You can tell Mitchell is pursuing Grand Themes because of his aggressive capitalization: The Schism, The Second Mission. But I’m not clever enough to understand exactly what those themes are. I think maybe he wants to get us thinking about the ways that minds can intersect each other, the ways that consciousness can be shared. He wants to counsel us on how to live without parasitically stealing from others—several of the chapters turn, in some sense, on an act of theft.
While The Bone Clocks never quite makes sense, at least to me, it does delight, especially in the first half. Mitchell writes boisterously and brilliantly: “There’s a moon sharp enough to cut your finger on”—even a throwaway line is a perfect metaphor. When he wants to be, he’s very funny: The chapter that tracks a vicious, failing novelist shivs critics, ridicules the self-regard of writers, revels in the awfulness of book festivals. (On book festival audiences: “securely pensioned metropolitans stuffed with artisanal fudge and organic cider.”)
What goes wrong? In part, The Bone Clocks falls apart in the same way all supernatural and horror stories fall apart: It shows the monster, and once it shows the monster, everything becomes less sinister, and more ludicrous. In Cloud Atlas, the mystery remained off-screen, subtle and spooky. It’s hard to even say what the magic in Cloud Atlas was, but every reader knew it was there. The Bone Clocks is explicit: The various neurological techniques of the immortals are described in precise and tedious detail. Its villains are comic-book-evil. The final showdown against the baddies even includes a force field. It’s blue! Everything is explained, which dissolves the mystery and guts the magic.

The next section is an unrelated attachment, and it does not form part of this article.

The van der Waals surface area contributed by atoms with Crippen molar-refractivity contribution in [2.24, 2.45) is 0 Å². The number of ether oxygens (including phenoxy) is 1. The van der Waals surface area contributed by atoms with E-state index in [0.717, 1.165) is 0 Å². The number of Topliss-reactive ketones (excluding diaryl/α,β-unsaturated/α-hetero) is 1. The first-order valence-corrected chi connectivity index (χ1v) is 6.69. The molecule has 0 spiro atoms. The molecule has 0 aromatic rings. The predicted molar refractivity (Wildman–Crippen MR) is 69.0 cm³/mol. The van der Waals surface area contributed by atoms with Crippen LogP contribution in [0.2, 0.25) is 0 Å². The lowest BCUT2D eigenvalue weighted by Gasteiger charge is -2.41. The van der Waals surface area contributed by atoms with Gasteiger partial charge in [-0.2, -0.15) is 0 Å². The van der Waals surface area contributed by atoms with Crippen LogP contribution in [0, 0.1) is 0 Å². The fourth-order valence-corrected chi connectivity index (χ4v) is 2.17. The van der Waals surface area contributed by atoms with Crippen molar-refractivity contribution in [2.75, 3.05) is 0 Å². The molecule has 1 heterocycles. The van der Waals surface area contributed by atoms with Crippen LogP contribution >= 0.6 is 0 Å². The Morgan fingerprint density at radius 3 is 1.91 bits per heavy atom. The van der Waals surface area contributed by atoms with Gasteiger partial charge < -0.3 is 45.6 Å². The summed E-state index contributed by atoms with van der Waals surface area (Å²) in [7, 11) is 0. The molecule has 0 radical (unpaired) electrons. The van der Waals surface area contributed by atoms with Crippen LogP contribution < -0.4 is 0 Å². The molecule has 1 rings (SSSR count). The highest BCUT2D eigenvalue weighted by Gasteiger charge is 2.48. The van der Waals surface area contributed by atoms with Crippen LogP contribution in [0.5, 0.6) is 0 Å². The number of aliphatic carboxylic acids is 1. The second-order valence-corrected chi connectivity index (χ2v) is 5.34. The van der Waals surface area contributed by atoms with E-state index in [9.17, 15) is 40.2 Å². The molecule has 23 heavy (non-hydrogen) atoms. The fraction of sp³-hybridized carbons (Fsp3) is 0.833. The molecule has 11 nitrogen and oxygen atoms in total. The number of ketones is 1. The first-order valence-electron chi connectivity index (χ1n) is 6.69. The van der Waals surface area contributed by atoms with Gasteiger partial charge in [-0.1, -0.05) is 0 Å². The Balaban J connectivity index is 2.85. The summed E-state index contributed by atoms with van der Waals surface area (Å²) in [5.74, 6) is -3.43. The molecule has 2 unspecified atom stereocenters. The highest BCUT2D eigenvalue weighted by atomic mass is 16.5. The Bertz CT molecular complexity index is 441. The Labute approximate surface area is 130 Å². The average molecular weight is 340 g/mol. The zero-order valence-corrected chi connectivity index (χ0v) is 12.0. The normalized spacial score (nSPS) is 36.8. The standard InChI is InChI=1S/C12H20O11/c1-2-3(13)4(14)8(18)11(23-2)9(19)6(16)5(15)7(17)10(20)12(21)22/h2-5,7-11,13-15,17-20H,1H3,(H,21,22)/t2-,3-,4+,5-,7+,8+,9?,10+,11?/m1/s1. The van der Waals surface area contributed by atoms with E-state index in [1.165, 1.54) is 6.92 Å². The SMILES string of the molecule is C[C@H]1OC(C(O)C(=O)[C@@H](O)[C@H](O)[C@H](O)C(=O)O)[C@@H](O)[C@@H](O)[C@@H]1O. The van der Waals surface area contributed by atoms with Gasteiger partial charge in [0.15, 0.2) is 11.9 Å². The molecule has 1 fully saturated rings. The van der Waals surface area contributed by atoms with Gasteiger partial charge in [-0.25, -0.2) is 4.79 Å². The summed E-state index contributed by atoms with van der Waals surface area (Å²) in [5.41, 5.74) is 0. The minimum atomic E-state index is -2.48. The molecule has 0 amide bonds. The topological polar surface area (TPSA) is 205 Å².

The Bone Clocks is a heavy book that should have been light. In some ways a better comparison than Cloud Atlas is Nick Harkaway’s 2012 novel Angelmaker, raved in Slate. Angelmaker also explored time, clocks, immortality, and magic with an epic sweep. But Angelmaker was genre fiction. It only wanted to have fun. Too often, Mitchell doesn’t. As he piles on the neologisms and capital letters, the metaphors and adjectives, you can almost hear him telling himself: I’m a Booker short-listed writer. He is burdened with portent. Everything Means Something. On Page 8, a child draws a labyrinth and urges another child to study it. Does it take a Horologist to figure out that labyrinth will reappear at a key moment later in the book?
Mitchell hurls people, places, and ideas at us; so many that none stick. From a single page: Noongar, Moombaki, Ship People, Pablo Antay, Five Fingers, Lucas Marinus, Nagasaki, Whadjuk, Horology, Nineveh, Ur, the Deep Stream, the Schism, the genocide in Van Diemen’s Land, Xi Lo, Esther, spirit-walk, the oldest Atemporal, Freemantle, the Swan river, Shakespeare, Rome, and Troy.
Mitchell has written a book about immortality that mimics immortality itself. It feels like it takes forever.
The Bone Clocks, by David Mitchell. Random House.